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HelicopterFlybar Rotor Head Systems › What and why of a flybar.
11-25-2015 08:10 PM  19 months agoPost 1
Aaron29

rrProfessor

USA

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First. Lol.

But seriously, an introduction to the flybar is in order.

You'll probably notice that most full size helicopters don't have a flybar. Some do. But not all?

So why do/did models have them? The answer is in scaling. All helicopters have slight pitching characteristics that are either corrected by the pilot or a gyro. When there is relative wind, the advancing blade gets more lift than the retreating. This creates a slight roll tendency but due to gyroscopic procession, the effect is 90 degrees of blade rotation later, resulting in a pitch up tendency.

On a full size, the pilot can apply control pressure or trim to correct it. However, due to scaling it is a bit more effort to keep up with on a model. It can be done, as no bar people will attest to. But does take attention and skill.

Enter the flybar. It sees the same oncoming wind and essentially tilts the cyclic in the proper direction to account for this tendency.

This is a VERY simplified explanation, but a good start for those interested in what it does.

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11-25-2015 09:06 PM  19 months agoPost 2
Heli Fanatix

Veteran

Fountain Valley, CA

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Very nicely explained

- Scott

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11-26-2015 01:52 AM  19 months agoPost 3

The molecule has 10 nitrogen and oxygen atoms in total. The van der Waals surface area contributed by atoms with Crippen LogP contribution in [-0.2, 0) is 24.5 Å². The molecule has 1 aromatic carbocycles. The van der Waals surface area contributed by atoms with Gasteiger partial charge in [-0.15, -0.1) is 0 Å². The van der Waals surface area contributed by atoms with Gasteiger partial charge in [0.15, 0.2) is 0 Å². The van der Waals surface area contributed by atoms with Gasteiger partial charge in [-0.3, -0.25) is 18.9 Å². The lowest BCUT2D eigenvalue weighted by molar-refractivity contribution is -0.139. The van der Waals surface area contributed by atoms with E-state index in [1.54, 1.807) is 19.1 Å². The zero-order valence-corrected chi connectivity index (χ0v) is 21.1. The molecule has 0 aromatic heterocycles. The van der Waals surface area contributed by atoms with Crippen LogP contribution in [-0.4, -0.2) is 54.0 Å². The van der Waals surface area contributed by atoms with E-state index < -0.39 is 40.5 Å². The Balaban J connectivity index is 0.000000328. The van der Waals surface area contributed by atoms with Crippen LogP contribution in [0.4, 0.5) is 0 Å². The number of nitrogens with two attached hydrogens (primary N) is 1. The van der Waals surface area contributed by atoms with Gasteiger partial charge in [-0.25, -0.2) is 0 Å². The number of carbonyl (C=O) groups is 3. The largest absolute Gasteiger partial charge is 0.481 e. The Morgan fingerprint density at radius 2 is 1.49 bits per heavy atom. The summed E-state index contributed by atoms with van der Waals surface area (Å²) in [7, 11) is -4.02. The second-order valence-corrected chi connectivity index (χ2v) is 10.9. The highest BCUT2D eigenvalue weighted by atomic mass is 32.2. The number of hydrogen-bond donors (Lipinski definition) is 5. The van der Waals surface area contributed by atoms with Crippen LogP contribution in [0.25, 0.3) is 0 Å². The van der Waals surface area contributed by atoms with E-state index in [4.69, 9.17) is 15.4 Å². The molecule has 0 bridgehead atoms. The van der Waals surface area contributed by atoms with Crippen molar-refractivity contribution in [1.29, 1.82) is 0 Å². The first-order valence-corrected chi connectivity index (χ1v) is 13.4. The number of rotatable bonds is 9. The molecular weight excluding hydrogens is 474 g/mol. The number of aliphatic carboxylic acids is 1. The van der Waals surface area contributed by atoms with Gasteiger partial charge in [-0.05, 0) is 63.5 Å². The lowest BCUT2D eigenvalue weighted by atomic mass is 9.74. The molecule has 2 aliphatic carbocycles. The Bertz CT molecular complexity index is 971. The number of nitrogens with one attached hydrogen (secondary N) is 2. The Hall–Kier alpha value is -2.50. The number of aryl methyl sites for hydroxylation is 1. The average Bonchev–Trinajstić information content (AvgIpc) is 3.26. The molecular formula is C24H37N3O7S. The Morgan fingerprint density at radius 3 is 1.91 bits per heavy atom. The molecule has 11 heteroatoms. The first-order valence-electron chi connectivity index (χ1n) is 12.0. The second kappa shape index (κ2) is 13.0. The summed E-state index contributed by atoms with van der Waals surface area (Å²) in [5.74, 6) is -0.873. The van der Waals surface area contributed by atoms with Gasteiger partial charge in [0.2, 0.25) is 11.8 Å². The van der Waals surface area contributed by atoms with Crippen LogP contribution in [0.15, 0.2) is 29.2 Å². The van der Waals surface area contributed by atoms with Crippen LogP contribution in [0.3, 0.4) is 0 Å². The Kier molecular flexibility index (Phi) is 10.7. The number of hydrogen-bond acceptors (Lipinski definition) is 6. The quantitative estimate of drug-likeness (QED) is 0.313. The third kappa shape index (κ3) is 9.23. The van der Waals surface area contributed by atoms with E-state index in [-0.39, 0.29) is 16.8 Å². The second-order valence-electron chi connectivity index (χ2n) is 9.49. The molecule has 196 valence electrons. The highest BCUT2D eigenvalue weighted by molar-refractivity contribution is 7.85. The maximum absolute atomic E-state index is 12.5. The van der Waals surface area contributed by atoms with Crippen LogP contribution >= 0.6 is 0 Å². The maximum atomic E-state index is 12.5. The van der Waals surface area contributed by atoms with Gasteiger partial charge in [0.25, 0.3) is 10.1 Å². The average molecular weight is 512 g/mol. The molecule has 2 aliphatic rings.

don s

Key Veteran

Chesapeake, VA

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FB is front-end stabilization, FBL is back-end stabilization.

E820, Raptor G4N, X50F/E, E620, Forza 450, and some planks.

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11-26-2015 08:42 PM  19 months agoPost 4
dkshema

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Cedar Rapids, IA

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The flybar provides stability to the rotor disc, but more importantly, due to the way the linkage is arranged, it acts as a mechanical servo force amplifier.

The flybar is controlled by the swashplate, in exactly the same manner as the rotor blades, and will fly as directed by the pilot, not the "relative wind." Since it is controlled by the swashplate and NOT the relative wind, it cannot "essentially tilt the cyclic in the proper direction to account for" the roll or pitching tendency of the helicopter.

When RC helicopters were first introduced, and prior to the entry of the digital servo, the majority of servos on the market were slow, and had limited torque.